Wrigley Still Wrigley

Chicago Cubs starting pitcher Jeff Samardzija was the man of the hour Wednesday as mowed down Colorado Rockies hitters and smacked a two-run homer at Wrigley Field. Credit: Reid Compton-USA TODAY Sports

CHICAGO–Was able to squeeze in my first visit to Wrigley Field in about four years on a trip to the Windy City and it was both comforting and a little discomforting to see that everything remains the same at the old ballyard.

Comforting because that’s what we expect from Wrigley Field, that it is the same place that it has been for a century, like a visit to the old neighborhood where you grew up. Discomforting because I looked the old structure over with a more critical eye in the midst of the latest ongoing Cubs management vs. rooftop owners feud over expansion and modernization.

And I definitely landed in the middle of the debate. The most humorous aspect of it being that the Wednesday morning Chicago Tribune ran the results of a poll taken with fans about which side they are on. The answer? A lot of people didn’t care which side prevailed and otherwise the vote was split. It was just like a real election where the voters don’t really want anybody to win.

To recap, the Ricketts family (Tom Ricketts chairman) that owns the team is telling the world it can’t compete without new streams of revenue, but they, like everyone else, wish to maintain the character of Wrigley Field. The big beef with the owners of the buildings across the street, who have been feasting upon the product by selling roof seats for years, is that the introduction of a large videoboard might block their customers’ views.

Beyond that the Ricketts have grand plans for the immediate neighborhood surrounding the park. They want to put up a major, modern hotel and sell a bit of advertising signage. Different Chicago zoning committees and the like will all have their say on this. But from the standpoint of a fan at a game Wednesday night as the Cubs bested the Colorado Rockies, 6-3, I was reminded that Wrigley is the toughest park to be in that I know of to find information about not only the game you are watching, but from around the majors.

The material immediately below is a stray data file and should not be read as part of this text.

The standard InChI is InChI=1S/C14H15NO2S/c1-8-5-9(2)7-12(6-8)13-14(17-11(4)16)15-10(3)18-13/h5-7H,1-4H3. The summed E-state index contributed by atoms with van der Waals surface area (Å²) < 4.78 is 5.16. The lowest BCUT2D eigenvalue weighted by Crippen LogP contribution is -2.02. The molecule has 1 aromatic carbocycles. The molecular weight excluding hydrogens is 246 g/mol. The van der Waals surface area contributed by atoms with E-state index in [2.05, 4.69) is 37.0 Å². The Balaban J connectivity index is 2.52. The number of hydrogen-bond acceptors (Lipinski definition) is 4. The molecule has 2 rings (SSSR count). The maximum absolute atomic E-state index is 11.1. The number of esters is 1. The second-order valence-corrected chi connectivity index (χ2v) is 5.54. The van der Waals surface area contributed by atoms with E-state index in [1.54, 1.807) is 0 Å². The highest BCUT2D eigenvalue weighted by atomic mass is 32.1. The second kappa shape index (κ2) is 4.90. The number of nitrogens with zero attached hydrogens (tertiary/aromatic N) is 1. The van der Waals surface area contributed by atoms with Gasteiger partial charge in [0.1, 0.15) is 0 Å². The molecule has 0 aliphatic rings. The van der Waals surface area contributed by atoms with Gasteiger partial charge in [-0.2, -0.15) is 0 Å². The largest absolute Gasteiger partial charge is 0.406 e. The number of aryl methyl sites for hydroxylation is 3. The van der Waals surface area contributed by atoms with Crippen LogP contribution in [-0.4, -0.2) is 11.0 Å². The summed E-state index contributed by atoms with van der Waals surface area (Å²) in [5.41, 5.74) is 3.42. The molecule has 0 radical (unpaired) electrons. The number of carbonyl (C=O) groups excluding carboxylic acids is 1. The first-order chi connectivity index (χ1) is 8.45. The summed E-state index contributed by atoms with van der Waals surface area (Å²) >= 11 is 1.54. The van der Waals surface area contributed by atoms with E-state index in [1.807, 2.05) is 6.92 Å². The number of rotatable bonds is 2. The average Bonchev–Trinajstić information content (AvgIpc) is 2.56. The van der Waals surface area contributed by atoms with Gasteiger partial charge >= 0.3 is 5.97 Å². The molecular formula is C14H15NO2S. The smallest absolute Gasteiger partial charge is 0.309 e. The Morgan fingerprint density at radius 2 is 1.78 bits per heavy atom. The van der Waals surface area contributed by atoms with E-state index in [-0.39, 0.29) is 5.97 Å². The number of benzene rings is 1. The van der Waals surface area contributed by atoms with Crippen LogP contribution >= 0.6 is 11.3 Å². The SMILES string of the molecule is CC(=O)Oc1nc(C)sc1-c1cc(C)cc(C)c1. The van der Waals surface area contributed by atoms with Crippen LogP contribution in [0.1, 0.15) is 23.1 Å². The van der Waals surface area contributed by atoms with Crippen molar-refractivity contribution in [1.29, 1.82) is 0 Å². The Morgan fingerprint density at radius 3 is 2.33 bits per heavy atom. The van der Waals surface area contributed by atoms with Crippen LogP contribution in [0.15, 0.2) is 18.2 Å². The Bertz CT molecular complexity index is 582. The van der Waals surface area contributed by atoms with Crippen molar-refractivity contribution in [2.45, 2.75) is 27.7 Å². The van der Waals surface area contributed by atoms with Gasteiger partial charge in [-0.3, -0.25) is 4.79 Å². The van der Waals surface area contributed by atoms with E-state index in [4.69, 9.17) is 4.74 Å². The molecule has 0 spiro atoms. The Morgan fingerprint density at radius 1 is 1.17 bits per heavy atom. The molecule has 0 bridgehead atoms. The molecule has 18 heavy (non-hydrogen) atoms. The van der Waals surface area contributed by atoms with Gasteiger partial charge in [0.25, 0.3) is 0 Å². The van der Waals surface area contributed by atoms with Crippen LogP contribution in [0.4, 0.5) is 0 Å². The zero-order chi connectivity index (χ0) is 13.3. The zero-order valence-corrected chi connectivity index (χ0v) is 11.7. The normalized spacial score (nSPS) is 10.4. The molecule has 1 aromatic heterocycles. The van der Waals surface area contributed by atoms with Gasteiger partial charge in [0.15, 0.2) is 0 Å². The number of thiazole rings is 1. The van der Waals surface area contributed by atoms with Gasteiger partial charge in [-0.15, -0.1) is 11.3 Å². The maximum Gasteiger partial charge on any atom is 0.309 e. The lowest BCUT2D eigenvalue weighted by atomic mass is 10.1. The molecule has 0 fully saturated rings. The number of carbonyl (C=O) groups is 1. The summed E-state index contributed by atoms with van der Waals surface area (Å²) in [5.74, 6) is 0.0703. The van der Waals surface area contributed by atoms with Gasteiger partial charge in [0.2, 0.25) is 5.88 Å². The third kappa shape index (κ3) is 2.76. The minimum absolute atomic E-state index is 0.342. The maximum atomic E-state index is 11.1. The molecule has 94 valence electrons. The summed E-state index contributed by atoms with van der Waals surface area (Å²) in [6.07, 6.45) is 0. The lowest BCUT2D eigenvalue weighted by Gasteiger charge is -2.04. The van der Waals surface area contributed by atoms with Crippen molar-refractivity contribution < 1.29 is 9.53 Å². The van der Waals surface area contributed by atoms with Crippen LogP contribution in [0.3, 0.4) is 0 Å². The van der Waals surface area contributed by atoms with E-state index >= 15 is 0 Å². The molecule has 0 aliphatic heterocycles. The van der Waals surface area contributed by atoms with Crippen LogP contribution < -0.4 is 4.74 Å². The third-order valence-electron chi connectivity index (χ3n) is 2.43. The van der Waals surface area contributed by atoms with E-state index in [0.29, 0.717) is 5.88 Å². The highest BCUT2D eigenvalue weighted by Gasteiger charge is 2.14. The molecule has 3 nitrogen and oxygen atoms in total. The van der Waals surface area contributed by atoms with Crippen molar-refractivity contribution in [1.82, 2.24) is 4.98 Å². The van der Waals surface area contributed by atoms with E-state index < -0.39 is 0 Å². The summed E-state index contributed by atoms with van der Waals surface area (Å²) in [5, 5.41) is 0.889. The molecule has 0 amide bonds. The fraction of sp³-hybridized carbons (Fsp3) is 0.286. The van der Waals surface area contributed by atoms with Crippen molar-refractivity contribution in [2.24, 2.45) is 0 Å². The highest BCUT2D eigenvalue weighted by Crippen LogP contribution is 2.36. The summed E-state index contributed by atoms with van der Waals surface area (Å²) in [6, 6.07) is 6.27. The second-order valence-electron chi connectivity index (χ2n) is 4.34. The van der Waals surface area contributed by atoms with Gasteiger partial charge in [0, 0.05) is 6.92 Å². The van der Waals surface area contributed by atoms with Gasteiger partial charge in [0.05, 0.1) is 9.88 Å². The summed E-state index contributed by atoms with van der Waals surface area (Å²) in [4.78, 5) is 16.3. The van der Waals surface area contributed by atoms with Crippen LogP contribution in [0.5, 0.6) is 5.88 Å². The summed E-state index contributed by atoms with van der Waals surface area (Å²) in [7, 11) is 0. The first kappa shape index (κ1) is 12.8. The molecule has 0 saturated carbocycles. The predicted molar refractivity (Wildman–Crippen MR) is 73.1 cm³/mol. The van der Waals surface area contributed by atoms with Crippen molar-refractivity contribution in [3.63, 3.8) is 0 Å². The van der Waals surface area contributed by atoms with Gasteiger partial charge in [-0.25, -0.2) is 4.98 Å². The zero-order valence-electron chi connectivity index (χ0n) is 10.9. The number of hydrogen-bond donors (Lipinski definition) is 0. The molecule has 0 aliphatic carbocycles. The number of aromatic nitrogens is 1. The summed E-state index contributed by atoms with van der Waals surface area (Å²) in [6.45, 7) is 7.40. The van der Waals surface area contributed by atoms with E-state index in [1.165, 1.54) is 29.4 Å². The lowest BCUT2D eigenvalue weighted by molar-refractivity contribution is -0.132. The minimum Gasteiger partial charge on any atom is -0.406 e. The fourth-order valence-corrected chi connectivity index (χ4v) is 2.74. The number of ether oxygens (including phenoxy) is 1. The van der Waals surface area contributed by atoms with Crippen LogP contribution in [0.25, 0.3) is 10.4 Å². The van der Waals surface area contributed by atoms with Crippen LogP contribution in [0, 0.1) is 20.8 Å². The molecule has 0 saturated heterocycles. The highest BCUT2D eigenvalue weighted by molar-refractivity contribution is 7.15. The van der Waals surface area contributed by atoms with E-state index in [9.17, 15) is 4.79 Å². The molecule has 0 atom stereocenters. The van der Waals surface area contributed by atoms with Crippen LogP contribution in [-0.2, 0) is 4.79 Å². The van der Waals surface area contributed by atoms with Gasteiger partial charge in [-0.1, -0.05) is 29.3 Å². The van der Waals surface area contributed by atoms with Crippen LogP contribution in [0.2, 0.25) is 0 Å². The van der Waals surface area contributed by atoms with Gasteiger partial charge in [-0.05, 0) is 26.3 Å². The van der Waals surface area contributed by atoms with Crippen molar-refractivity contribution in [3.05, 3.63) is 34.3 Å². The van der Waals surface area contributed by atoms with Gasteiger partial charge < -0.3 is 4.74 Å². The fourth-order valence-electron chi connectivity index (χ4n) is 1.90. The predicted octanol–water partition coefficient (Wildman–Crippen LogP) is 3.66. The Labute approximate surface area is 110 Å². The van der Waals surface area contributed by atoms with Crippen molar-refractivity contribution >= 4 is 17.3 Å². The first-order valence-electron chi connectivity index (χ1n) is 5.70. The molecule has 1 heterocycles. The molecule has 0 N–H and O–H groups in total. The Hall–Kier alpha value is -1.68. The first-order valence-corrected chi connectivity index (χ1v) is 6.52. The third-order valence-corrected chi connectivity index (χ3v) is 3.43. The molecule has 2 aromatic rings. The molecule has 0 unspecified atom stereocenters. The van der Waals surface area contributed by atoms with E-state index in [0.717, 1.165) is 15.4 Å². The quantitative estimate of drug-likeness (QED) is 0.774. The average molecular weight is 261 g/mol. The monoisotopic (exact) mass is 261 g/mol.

That’s where the idea of a new videoboard comes in. That would provide much of the info–as well as another place for advertising. If the character of the ballpark is to remain the same that means preserving the ivy on the outfield walls. So you can’t cover the ivy with a videoboard. That means you’ve got to build the board higher than the grandstands–and that’s where the rooftop owner complaints come in.

I was accompanied to this game by my cousin David, who has only moved to Chicago within the last year. This was his first visit inside the park and during the game he actually took a two-inning walkabout to explore every bit of it he could see. He reported back that he felt there wasn’t a bad seat in the house and he really liked the flavor. As everyone does. That’s why it’s the near-impossible task of the Ricketts to keep everyone happy, make prudent and necessary changes, and bring in more money.

Back at the game…the Cubs are not going anywhere this year, but it seems that at least they are a notch better than the Houston Astros and the Miami Marlins. They did make two major base-running blunders that could have been more costly than they were. Starter Jeff Samardzija fixed things. Samardzjia not only pitched very well and got the win, but he blasted a two-run homer that carried nearly 400 feet. Given that he was hitting .071 that was a gift.

With one stroke Samardzjia saved himself. Tom Ricketts wishes he could solve the Wrigley issues with the same ease.

Topics: Chicago Cubs, Wrigley Field

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